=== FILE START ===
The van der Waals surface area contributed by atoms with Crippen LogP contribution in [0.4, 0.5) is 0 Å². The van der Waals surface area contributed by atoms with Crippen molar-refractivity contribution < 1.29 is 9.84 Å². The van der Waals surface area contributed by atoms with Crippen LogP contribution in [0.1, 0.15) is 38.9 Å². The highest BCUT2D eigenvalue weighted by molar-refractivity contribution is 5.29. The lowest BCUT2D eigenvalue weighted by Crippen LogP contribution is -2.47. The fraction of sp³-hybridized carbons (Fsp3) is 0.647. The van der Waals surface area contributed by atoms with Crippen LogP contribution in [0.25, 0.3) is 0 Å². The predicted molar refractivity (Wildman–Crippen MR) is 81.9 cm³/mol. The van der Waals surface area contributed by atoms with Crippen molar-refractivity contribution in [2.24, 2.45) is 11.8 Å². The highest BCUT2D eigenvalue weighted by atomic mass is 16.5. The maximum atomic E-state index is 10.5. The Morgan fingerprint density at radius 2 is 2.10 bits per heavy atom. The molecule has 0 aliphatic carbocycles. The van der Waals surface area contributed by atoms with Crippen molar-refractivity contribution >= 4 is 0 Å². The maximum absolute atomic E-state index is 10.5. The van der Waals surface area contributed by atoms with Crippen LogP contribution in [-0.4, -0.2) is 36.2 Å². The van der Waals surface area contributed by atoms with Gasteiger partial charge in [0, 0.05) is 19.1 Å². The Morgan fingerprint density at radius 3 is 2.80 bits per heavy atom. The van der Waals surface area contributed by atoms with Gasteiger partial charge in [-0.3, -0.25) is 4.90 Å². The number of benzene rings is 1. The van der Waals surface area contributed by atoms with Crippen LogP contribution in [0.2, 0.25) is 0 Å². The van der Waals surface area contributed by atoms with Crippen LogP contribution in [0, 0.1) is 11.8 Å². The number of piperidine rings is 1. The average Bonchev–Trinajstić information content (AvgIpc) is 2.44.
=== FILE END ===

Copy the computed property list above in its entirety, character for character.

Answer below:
The van der Waals surface area contributed by atoms with Crippen LogP contribution in [0.4, 0.5) is 0 Å². The van der Waals surface area contributed by atoms with Crippen molar-refractivity contribution < 1.29 is 9.84 Å². The van der Waals surface area contributed by atoms with Crippen LogP contribution in [0.1, 0.15) is 38.9 Å². The highest BCUT2D eigenvalue weighted by molar-refractivity contribution is 5.29. The lowest BCUT2D eigenvalue weighted by Crippen LogP contribution is -2.47. The fraction of sp³-hybridized carbons (Fsp3) is 0.647. The van der Waals surface area contributed by atoms with Crippen LogP contribution in [0.25, 0.3) is 0 Å². The predicted molar refractivity (Wildman–Crippen MR) is 81.9 cm³/mol. The van der Waals surface area contributed by atoms with Crippen molar-refractivity contribution in [2.24, 2.45) is 11.8 Å². The highest BCUT2D eigenvalue weighted by atomic mass is 16.5. The maximum atomic E-state index is 10.5. The Morgan fingerprint density at radius 2 is 2.10 bits per heavy atom. The molecule has 0 aliphatic carbocycles. The van der Waals surface area contributed by atoms with Crippen molar-refractivity contribution >= 4 is 0 Å². The maximum absolute atomic E-state index is 10.5. The van der Waals surface area contributed by atoms with Crippen LogP contribution in [-0.4, -0.2) is 36.2 Å². The van der Waals surface area contributed by atoms with Gasteiger partial charge in [0, 0.05) is 19.1 Å². The Morgan fingerprint density at radius 3 is 2.80 bits per heavy atom. The van der Waals surface area contributed by atoms with Gasteiger partial charge in [-0.3, -0.25) is 4.90 Å². The number of benzene rings is 1. The van der Waals surface area contributed by atoms with Crippen LogP contribution in [0.2, 0.25) is 0 Å². The van der Waals surface area contributed by atoms with Crippen LogP contribution in [0, 0.1) is 11.8 Å². The number of piperidine rings is 1. The average Bonchev–Trinajstić information content (AvgIpc) is 2.44.